How did standard deviation distort the manager's performance? Part of the answer lies in the two hatched areas at the tails of the curves in Chart 2. Forcing symmetry on the manager's returns creates "phantom" poor returns in the left tail of the distribution. Standard deviation needs these artificial values to offset the disproportionate number of good returns achieved by the manager on the upside. Similarly, some of the manager's best returns from the right tail must go unrecognized. This is shown in the hatched area in the right tail.
Given that non-normality in investment returns is so prevalent and that it can affect some very important investment decisions, what is the best way to measure these asymmetrical risk patterns? The answer is Post-Modern Portfolio Theory, the method used in the preceding example. PMPT, which is gaining acceptance with institutional investors worldwide, replaces standard deviation with downside risk, which differentiates between upside and downside variability. In so doing, it treats as risky only those returns that have fallen below some target or benchmark return. Downside risk works equally well with both normal and non-normal distributions.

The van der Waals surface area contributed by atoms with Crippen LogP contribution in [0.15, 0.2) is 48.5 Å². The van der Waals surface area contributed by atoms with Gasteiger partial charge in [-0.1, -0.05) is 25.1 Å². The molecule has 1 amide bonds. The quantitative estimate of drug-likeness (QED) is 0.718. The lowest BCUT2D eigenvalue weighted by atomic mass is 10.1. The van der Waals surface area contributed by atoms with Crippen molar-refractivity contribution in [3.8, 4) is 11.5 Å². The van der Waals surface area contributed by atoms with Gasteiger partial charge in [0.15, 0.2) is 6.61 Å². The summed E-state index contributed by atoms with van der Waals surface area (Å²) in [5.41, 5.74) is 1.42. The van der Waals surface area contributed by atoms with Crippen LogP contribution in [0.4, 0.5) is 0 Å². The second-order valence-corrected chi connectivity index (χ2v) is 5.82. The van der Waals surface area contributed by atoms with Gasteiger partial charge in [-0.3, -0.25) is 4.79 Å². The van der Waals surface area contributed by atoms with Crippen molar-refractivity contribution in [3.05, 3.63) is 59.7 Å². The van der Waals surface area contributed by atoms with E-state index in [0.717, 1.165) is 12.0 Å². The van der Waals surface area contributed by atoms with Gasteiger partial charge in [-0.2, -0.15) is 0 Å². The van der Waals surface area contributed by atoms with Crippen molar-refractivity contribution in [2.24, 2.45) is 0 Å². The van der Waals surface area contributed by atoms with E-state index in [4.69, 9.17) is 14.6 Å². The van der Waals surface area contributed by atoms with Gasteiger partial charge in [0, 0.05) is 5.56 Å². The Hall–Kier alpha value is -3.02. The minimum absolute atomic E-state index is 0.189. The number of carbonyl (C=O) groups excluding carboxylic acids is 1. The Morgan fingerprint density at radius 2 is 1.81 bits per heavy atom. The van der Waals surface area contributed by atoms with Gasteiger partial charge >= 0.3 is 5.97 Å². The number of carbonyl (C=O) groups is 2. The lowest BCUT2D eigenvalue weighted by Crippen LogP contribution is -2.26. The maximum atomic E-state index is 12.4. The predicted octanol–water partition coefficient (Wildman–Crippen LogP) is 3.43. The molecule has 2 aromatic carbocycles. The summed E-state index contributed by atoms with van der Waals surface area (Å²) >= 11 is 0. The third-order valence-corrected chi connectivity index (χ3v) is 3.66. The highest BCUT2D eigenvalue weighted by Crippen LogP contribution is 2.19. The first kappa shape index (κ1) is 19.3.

With the advent of increasingly powerful computer technology, a new generation of analytical tools is available to investors. These tools have everyday applications in performance measurement and asset allocation for investments with both normal and non-normal return patterns. Their most important benefits to investors are more accurate and better information for making better investment decisions.